10 Jun The Secret to Feeling Full
Practice Generosity to Fill the Void Causing Emotional Eating.
As We Work to Create Light for Others, We Naturally Light Our Own Way. Mary Anne Radmacher
A coach once had a theory that my overeating was a result of feeling unloved. She said that since I hadn’t experienced abundant love, I didn’t trust that abundance existed in any area of my life.
That could explain why whenever I had food in front of me, I acted as if I was a racehorse, and the race gun had just gone off. I wanted to eat everything in sight — and more — to fill my internal void.
I thought it was an interesting idea. It’s indeed easier for me to stay on track with healthy eating when I’m feeling loved and connected with other people. However, since I’m traveling on my own, it’s tricky to spend time with people I care about regularly. Nor can I change how my past might have affected my current feelings.
But I’ve learned a method to feel abundant without the need for my friends or time travel. It is practicing generosity.
Volunteer to Lose More Weight
You might be familiar with the self-help classic The Secret? A central theme of the book is to practice giving to create abundance. This idea might seem counterintuitive: surely, we get to keep less when we give away. But the theory is that being generous makes us feel wealthy since we do have more than enough if we can give. This rich mindset creates confidence to go for the opportunities that will create actual wealth.
A study backs this concept by showing that giving more results in higher earnings. I wanted to put this theory to the test a couple of years ago, by giving to charity every day for a month and see what happened. I made a Kiva loan nearly every day and was ecstatic when by the end of the month, a recruiter contacted me about a new role — with twice my then salary!
It’s worth mentioning that after the initial conversation with the recruiter, I never heard another word about that job… But my experiment still gave me confidence that magical things can happen when we trust and put in the action! Especially when it comes to keeping fit: volunteering has proven to result in weight loss.
Don’t put off generosity until you make more or have accumulated more. Everyone has something to contribute, and it doesn’t have to be money: perhaps your time and support can be even more valuable to someone. What can you give today?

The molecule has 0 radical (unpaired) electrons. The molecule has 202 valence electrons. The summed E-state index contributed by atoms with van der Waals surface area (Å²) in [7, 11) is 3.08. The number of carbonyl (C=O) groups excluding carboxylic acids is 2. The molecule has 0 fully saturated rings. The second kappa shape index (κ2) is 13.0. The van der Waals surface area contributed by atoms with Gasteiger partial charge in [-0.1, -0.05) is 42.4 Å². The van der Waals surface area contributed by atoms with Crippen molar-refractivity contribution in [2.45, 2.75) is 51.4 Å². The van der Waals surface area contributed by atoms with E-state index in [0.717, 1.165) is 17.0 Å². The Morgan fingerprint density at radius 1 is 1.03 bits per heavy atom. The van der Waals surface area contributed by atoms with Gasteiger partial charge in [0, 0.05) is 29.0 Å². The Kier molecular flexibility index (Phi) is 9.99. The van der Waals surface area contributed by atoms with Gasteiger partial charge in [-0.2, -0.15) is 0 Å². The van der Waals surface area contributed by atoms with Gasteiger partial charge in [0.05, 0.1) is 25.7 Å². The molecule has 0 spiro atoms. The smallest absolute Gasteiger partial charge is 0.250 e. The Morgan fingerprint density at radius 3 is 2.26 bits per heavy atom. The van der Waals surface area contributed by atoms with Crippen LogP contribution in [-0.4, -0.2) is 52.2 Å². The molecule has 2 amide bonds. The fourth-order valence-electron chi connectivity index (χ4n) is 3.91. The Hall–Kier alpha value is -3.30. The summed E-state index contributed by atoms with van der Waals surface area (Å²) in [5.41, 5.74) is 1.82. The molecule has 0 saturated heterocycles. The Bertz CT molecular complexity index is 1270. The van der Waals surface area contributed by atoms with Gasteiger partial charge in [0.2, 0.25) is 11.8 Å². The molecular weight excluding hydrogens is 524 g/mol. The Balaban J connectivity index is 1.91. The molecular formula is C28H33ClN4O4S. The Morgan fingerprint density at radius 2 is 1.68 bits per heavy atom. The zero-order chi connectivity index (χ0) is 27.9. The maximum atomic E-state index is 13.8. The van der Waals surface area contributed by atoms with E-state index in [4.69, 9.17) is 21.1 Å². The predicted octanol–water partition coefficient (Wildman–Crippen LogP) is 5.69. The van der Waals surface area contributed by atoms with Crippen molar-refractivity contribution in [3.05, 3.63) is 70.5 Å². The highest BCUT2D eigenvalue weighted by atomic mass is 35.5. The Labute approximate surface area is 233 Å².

How to Feel Full Through Giving:
1. Kiva Microlending
I can’t think of a more effective way to give than through microlending since the original amount can grow without further investment. The system works like this: you make a loan (starting at $25 with Kiva) to a person in a developing country.
The loan can be for education or renewable energy, for example. The lender then repays the amount to you, and you can make a new loan to someone else. Kiva also has gift cards for these loans. I think it is the perfect present since both you, the recipient, and the Kiva lender will reap the rewards of generosity.
Just google what opportunities are available in your area (what about working in a charity shop, soup kitchen, reading for elderly?). If you live remotely, check what you can do online: for instance, taking phone calls to a helpline.
3. Help a Friend
What skills do you have that would be valuable to your friends? Perhaps you work in HR and got lots of interview expertise that you can pass on to a job-seeking friend. Make it a habit of thinking about what you can offer your network and reach out.
As a side note to my mentioning the correlation between charity and earning more, I should say that my reason for giving is not a mission to become a millionaire. I am genuinely passionate about helping make the world a better place.
However, setting that aside: I know that generosity is crucial for my healthy eating. When I give, I feel useful and connected to the bigger picture. This state of mind is the opposite to when I’ve been lying alone in bed, binge-watching Netflix while stuffing my face with ice cream in an attempt to fill the void inside of me.
I give because I care — and because I want to feel full.
Now, your turn. Do YOU suffer from emotional eating, just like I used to? Share it with me!